Korea's apparel industry has shown steady growth over the past few years with the rapid embrace by its consumers of foreign fashions, an increasingly wider variety of apparel in the marketplace and evolving industry marketing channels. The emergence of new distribution networks for apparel has occurred in tandem with changing consumer tastes and purchasing patterns, most notably through E-commerce, TV home shopping, fashion outlets, and discount stores, which for the most part, weren't in existence before the 1997-98 economic crisis. These new channels now account for 40% of all apparel sold in Korea, while traditional channels, such as department and chain stores, comprise the remaining 60%. It is expected that these relatively new marketing options for apparel companies will become even more important in the near future, as Korean firms strive to meet their consumers' increasingly demanding preferences for a wider variety of purchasing options. At the same time, a more diverse selection of apparel has become available for consumers, especially with the larger number of Korean firms offering imported fashions. As a result, more and more Korean consumers have been switching from domestic apparel to foreign brands, while they also have shown greater interest in foreign-labeled apparel that is produced locally. In 2002, the total market size of this industry was USD 15.9 billion, up 5.5% over 2001, and it is forecast to grow by 3%, to USD 16.4 billion, in 2003. END SUMMARY
A. Apparel Market Profile
In 1975, a "ready-to-wear" Korean clothing industry first developed, providing momentum for Korea's emerging domestic fashion/apparel industry. With the increase in Korea's GNP by the 1980's, and more women entering the workforce, this industry had developed into one which had begun to offer its customers increased choice in styles and fashions. By the mid-90's, the apparel sector had become firmly established as one of Korea's most important, with over 15% growth per year, and sales reaching USD 15 billion by 1996. However, with the onset of Korea's economic troubles in 1997-98, apparel registered a sharp decline in activity as consumer spending for clothes fell, and, as a result, many local firms went out of business. During these challenging two years, most Korean fashion companies once again redirected much of marketing focus on the middle-priced markets. However, within the last five years, the Korean fashion industry has largely recovered, and sales, especially of imported high-end luxury apparel are again spiking upward.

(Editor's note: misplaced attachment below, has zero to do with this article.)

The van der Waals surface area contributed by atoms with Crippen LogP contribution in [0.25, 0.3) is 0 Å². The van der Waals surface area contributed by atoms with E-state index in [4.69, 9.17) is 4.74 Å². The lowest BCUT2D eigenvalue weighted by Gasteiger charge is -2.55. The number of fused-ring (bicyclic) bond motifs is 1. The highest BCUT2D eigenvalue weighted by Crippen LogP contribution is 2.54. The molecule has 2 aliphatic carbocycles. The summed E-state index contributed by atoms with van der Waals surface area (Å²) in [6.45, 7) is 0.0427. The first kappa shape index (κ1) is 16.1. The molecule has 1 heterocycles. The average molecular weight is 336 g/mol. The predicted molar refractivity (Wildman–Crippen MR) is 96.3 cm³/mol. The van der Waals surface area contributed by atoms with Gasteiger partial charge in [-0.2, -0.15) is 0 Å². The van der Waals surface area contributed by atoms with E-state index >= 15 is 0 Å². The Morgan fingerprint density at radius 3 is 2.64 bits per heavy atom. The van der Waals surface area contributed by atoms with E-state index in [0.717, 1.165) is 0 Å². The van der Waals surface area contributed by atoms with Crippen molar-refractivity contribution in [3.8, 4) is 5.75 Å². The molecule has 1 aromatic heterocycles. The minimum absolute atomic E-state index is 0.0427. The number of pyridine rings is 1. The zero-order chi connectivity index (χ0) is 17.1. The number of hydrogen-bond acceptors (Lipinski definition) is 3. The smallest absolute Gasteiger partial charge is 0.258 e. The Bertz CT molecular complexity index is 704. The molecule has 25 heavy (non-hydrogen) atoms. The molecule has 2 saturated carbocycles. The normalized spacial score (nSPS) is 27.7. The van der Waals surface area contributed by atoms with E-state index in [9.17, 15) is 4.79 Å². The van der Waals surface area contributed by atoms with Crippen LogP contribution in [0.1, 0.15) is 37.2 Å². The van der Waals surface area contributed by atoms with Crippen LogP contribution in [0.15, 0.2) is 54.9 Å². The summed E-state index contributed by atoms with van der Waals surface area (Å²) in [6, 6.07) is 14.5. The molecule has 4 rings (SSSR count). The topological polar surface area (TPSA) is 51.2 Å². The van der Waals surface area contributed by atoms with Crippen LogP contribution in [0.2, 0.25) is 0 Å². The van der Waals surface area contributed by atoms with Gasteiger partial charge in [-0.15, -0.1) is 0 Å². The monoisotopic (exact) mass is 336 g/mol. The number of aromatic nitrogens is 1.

Since the last 1990s, competition from leading foreign brand apparel makers has been intensifying, prompting Korea's apparel firms to further modernize and to expand their selection. Accordingly, most domestic manufacturers have been diversifying their product lines; the country's distribution structure has started to change and distinct "fashion centers", including the Kangnam and Apkujung areas in Seoul, have became established. In addition, Korea's domestic manufacturers have been devoting increasing attention to customer service, by offering better sales options, enhanced product quality, and more choice in fashions. At the same time, the low-end markets have also evolved with increased imports of relatively lower cost apparel, mostly from China, which in turn has contributed to the development of a network discount distribution retailers, offering this apparel. INTRODUCTION
Korea's major consumers of new apparel have become younger, with their average age ranging from the 30s to the 40s, while the number of its professionals also has grown. In addition, increasing numbers of Korean women have joined the work force. As a result, the average spending per person on apparel goods in 2002 has gone up 8.2% since 2001, to USD 226 per year. As depicted in the following table, the Korean apparel market has registered...